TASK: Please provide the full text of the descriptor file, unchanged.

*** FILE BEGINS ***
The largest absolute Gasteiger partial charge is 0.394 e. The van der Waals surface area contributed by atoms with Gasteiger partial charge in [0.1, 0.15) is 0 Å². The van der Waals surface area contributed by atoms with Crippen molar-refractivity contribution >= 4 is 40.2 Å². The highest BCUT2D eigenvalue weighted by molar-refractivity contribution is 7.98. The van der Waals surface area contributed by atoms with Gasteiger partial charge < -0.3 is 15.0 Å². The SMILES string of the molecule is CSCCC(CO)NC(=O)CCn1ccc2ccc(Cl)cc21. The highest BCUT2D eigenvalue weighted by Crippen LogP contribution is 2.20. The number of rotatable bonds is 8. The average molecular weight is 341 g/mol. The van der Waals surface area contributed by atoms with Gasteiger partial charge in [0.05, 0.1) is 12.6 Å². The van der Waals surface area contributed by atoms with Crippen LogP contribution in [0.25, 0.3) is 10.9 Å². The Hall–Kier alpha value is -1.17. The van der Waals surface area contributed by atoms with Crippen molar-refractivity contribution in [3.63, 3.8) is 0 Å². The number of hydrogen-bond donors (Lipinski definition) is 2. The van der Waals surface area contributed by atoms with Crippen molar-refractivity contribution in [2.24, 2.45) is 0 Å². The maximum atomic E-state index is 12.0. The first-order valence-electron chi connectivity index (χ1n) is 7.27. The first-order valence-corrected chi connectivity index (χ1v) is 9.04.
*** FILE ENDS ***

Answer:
The largest absolute Gasteiger partial charge is 0.394 e. The van der Waals surface area contributed by atoms with Gasteiger partial charge in [0.1, 0.15) is 0 Å². The van der Waals surface area contributed by atoms with Crippen molar-refractivity contribution >= 4 is 40.2 Å². The highest BCUT2D eigenvalue weighted by molar-refractivity contribution is 7.98. The van der Waals surface area contributed by atoms with Gasteiger partial charge < -0.3 is 15.0 Å². The SMILES string of the molecule is CSCCC(CO)NC(=O)CCn1ccc2ccc(Cl)cc21. The highest BCUT2D eigenvalue weighted by Crippen LogP contribution is 2.20. The number of rotatable bonds is 8. The average molecular weight is 341 g/mol. The van der Waals surface area contributed by atoms with Gasteiger partial charge in [0.05, 0.1) is 12.6 Å². The van der Waals surface area contributed by atoms with Crippen LogP contribution in [0.25, 0.3) is 10.9 Å². The Hall–Kier alpha value is -1.17. The van der Waals surface area contributed by atoms with Crippen molar-refractivity contribution in [3.63, 3.8) is 0 Å². The number of hydrogen-bond donors (Lipinski definition) is 2. The van der Waals surface area contributed by atoms with Crippen molar-refractivity contribution in [2.24, 2.45) is 0 Å². The maximum atomic E-state index is 12.0. The first-order valence-electron chi connectivity index (χ1n) is 7.27. The first-order valence-corrected chi connectivity index (χ1v) is 9.04.